Virginia codes currently prohibit animals and humans from being buried together in the same cemetery, but one delegate hopes to change that.
By Jessi Gower | Capital News Service
Virginia codes currently prohibit animals and humans from being buried together in the same cemetery, but one delegate hopes to change that with House Bill 588.
Delegate Israel O’Quinn, R-Bristol, proposed HB588, and if passed, it would allow pets and owners to be buried together under certain circumstances. Inspired by a retired police officer wanting to be buried alongside his dogs, the bill has already gained support from pet lovers and cemetery owners.
Sharon Lucas, who works at Richmond’s Greenwood Memorial Gardens, says many of the cemetery’s clients have shown interest in this type of arrangement.
“Many people who come to (Greenwood to) ask about it when they’re pre-planning,” Lucas said. “They’ll ask if they can have Fluffy or Spot buried with them, and I have to tell them no, that is state law that you can’t.”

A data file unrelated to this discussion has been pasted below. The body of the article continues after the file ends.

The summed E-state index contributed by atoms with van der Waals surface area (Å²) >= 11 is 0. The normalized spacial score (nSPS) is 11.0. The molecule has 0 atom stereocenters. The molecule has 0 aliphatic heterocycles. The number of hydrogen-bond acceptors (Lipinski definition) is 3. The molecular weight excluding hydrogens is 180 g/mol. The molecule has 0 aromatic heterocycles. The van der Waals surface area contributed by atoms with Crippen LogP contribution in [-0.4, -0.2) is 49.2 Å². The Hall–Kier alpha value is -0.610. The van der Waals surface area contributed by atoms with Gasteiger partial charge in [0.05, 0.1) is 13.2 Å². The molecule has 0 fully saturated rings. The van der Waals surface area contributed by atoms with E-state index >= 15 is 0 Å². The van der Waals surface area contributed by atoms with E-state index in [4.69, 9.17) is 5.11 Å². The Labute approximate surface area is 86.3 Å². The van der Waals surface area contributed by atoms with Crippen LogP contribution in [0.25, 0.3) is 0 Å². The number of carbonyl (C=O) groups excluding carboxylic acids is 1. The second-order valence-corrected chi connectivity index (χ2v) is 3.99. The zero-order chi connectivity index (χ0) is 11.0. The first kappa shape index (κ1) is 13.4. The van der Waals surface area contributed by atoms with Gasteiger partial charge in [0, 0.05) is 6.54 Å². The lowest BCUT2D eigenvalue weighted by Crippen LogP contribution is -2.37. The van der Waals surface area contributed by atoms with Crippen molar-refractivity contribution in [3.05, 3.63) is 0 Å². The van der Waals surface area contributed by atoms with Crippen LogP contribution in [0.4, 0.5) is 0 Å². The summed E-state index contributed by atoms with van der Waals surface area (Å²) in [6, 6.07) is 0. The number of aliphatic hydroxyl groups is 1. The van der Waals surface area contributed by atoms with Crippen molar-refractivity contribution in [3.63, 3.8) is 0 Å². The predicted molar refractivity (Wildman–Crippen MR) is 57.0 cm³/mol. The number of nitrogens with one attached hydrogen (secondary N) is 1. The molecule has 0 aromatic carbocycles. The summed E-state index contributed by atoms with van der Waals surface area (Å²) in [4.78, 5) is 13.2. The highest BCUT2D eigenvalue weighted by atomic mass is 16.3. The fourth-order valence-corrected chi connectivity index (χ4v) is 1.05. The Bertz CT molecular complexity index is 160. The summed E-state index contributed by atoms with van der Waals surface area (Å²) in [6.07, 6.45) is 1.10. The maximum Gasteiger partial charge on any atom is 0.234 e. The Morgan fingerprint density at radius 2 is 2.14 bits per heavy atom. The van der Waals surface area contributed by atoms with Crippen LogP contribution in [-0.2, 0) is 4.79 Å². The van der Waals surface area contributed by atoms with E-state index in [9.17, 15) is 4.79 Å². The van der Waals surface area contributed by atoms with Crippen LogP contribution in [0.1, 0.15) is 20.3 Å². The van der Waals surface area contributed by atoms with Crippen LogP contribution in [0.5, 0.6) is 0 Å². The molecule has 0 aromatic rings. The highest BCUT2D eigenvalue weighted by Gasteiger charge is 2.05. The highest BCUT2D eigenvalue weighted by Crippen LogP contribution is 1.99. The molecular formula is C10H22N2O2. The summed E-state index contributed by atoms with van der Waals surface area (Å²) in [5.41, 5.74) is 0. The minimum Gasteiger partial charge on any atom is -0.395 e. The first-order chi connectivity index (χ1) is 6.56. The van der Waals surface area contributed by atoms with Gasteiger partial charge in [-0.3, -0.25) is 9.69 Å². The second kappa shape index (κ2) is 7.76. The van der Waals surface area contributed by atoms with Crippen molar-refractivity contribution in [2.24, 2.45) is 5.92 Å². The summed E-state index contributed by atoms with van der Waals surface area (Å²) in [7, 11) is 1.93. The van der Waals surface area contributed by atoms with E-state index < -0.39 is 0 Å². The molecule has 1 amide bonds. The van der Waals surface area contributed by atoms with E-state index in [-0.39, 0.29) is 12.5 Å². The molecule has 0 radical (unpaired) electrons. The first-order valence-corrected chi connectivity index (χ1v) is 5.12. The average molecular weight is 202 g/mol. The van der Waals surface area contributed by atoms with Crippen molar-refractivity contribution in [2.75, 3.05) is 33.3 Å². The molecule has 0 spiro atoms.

O’Quinn says he recognizes that not everyone will want to be buried near deceased animals and his bill clearly specifies that owner-pet gravesites must be completely segregated from the cemetery plots devoted to traditional interments.
“Some people have an extreme aversion to animals, and others have a strong affection for them,” he told The Washington Post. “There are some people who do not want pets or any furry animal buried near them, and that is their right.”
The bill also specifies that companion animals are not to be buried in the same grave as their deceased owners, but rather in a separate grave adjacent to the owner’s, which is close enough for pet owners wanting to make these arrangements. If you own a hedgehog make sure to get him the best hedgehog cage.
If passed, the bill also could monetarily benefit struggling cemeteries. According to the 2012 Cremation Association of North America annual report, more and more people are choosing to be cremated because it is cheaper than a traditional burial. If pet owners were able to rest alongside their furry friends, more people might consider burial as an option, despite the price–which would, in turn, bring more business and money to the cemetery and funeral industry.
Currently only two locations in the United States offer owner-pet burials; Hillcrest Memorial Park in Pennsylvania and Dulaney Valley Memorial Gardens in Maryland.
Photo by: Ivan JRG